Wednesday, November 26, 2008

Lenox Bar-B-Q - Houston, TX

I came across Lenox BBQ on a recommendation from my virtual friend Texas Chef ( I must say, without his help, I’m certain I wouldn’t have found it! Lenox BBQ is a classic hole-in-the-wall barbeque joint tucked into the east side of the city. It’s a little hidden but there’s a welcoming sign signaling where to get come good barbeque (which I missed as I drove past it).

Inside, Lenox is a living piece of history with the menu on huge plastic posters. The tables are covered with a classic red-checkered tablecloth. There is a great homey feel. Not surprisingly, even at 11:00, the place was filling up with lunch goers (including two of Harris County’s finest, demonstrating that we all made a good choice since cops know where to eat).

The CFS: Pretty good. It was chewy and had a good amount of give. It tasted of a nice quality cube steak and was tasty.
Breading: It was a bit dry and tasted a bit pre-made. It didn’t appear to be hand formed or have been fried fresh. This isn’t ideal, of course, but the thick shell held up to the gravy nicely and kept each bit together.

Gravy: Very good. Just what gravy should be: smoky, rich, peppery and creamy. It came on the side in a little bowl (which I’m becoming a bigger fan of the more I try it).

Knife: Something bigger than a standard knife would have been good but there was only one option in the little bin of utensils.

Sides: There was a list of 6-7 and I chose fried okra and the greens. The okra was tasty – a bit more buttery than other kinds I’ve had. The greens were good but I didn’t care for them. It’s not because they weren’t good (even though it could have used a bit of salt and heat) – it’s because, as much as I try, I can’t grow to like them.

Cost: Simply great. $6.45 for the “dinner” platter (plus $1.30 for a tasty large lemonade).

Service: Just great. Exactly what you’d expect from a local neighborhood joint. The staff were friendly and efficient and were most welcoming (even when the place was pretty busy).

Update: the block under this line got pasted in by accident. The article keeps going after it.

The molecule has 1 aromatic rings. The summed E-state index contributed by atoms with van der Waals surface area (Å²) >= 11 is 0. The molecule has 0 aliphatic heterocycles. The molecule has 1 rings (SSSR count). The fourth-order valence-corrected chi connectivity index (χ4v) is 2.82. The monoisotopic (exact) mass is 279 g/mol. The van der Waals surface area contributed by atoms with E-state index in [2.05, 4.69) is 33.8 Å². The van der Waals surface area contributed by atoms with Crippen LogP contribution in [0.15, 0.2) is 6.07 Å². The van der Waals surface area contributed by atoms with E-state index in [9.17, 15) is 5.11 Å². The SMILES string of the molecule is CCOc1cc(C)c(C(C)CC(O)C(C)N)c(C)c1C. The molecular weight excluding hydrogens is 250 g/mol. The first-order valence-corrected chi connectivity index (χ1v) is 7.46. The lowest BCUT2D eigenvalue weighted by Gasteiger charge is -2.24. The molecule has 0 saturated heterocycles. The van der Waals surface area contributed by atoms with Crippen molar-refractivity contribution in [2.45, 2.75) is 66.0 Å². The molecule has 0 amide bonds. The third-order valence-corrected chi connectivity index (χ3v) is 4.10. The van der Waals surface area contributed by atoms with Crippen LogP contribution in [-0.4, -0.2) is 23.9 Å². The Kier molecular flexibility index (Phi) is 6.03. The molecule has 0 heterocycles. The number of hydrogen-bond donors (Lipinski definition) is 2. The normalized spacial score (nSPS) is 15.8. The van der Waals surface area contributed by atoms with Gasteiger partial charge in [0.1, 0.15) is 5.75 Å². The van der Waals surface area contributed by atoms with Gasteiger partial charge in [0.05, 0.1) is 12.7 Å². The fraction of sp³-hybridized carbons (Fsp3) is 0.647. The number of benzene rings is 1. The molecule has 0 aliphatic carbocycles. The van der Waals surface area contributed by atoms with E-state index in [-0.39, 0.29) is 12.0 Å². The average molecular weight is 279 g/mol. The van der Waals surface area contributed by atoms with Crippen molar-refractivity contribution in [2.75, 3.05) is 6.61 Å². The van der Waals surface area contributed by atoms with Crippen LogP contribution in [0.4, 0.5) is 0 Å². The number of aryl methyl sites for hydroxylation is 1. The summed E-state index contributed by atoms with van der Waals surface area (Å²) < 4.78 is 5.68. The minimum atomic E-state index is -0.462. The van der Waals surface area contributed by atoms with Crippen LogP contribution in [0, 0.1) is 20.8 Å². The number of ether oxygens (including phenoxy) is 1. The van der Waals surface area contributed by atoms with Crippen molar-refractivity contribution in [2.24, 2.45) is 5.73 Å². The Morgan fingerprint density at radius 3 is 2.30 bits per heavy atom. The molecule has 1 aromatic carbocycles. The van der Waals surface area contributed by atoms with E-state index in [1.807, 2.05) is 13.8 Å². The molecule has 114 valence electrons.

Music Selection: None. Just the whirr of traffic on Harrisburg.

I’m going to go back to Leonx, but probably not for the CFS. I plan to try the CFS sandwich, which seems like a good use of the CFS that was tasty but not terrific on its own. If you’re ever in the Second Ward, stop in and try it but don’t let the outside fool you.

Friday, November 21, 2008

CFS, Texas Monthly and You

Texas Monthly has run a neat article featuring the "40 Best Small Town Cafes": Clearly such a list can produce serious (but yummy) debates, but anything that leads to eating more chicken fried foods can't be a bad exercise.

There's a handy link to Google maps so you can find a joint close to you. Chain places will not appear.


Saturday, November 15, 2008

Barbecue Inn -- Houston, TX

You can smell the Barbecue Inn for a few blocks away – like a hickory smoked trail leading you to paradise. You’re not just smelling the smoke for the barbeque, you’re also smelling a little piece of Houston history.

Barbecue Inn is a really neat diner that is very comfortable. It has a diner feel (complete with lunch counter and pie window box) but some modern updates like iconic Texas and Houston images etched into glass separating tables. You sink deep in to the red benches and feel instantly at home.